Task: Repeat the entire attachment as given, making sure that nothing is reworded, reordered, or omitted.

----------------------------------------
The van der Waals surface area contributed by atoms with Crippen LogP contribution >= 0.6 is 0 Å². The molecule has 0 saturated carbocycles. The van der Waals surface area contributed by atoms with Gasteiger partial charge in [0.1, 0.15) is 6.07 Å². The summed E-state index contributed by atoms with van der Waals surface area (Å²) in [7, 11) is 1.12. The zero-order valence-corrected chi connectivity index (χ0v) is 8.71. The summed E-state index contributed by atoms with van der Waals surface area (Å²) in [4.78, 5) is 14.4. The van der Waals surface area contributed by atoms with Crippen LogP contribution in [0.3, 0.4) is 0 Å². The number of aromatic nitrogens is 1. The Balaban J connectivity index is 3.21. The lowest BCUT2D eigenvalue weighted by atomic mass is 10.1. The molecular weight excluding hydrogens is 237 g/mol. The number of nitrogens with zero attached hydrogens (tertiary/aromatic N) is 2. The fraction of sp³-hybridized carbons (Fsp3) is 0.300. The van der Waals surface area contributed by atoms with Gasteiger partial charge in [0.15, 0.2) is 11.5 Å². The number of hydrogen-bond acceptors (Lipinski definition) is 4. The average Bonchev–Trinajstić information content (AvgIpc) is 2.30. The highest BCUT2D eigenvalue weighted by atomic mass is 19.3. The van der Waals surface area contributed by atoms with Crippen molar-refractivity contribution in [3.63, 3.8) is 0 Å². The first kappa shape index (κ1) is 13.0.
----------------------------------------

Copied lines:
The van der Waals surface area contributed by atoms with Crippen LogP contribution >= 0.6 is 0 Å². The molecule has 0 saturated carbocycles. The van der Waals surface area contributed by atoms with Gasteiger partial charge in [0.1, 0.15) is 6.07 Å². The summed E-state index contributed by atoms with van der Waals surface area (Å²) in [7, 11) is 1.12. The zero-order valence-corrected chi connectivity index (χ0v) is 8.71. The summed E-state index contributed by atoms with van der Waals surface area (Å²) in [4.78, 5) is 14.4. The van der Waals surface area contributed by atoms with Crippen LogP contribution in [0.3, 0.4) is 0 Å². The number of aromatic nitrogens is 1. The Balaban J connectivity index is 3.21. The lowest BCUT2D eigenvalue weighted by atomic mass is 10.1. The molecular weight excluding hydrogens is 237 g/mol. The number of nitrogens with zero attached hydrogens (tertiary/aromatic N) is 2. The fraction of sp³-hybridized carbons (Fsp3) is 0.300. The van der Waals surface area contributed by atoms with Gasteiger partial charge in [0.15, 0.2) is 11.5 Å². The number of hydrogen-bond acceptors (Lipinski definition) is 4. The average Bonchev–Trinajstić information content (AvgIpc) is 2.30. The highest BCUT2D eigenvalue weighted by atomic mass is 19.3. The van der Waals surface area contributed by atoms with Crippen molar-refractivity contribution in [3.63, 3.8) is 0 Å². The first kappa shape index (κ1) is 13.0.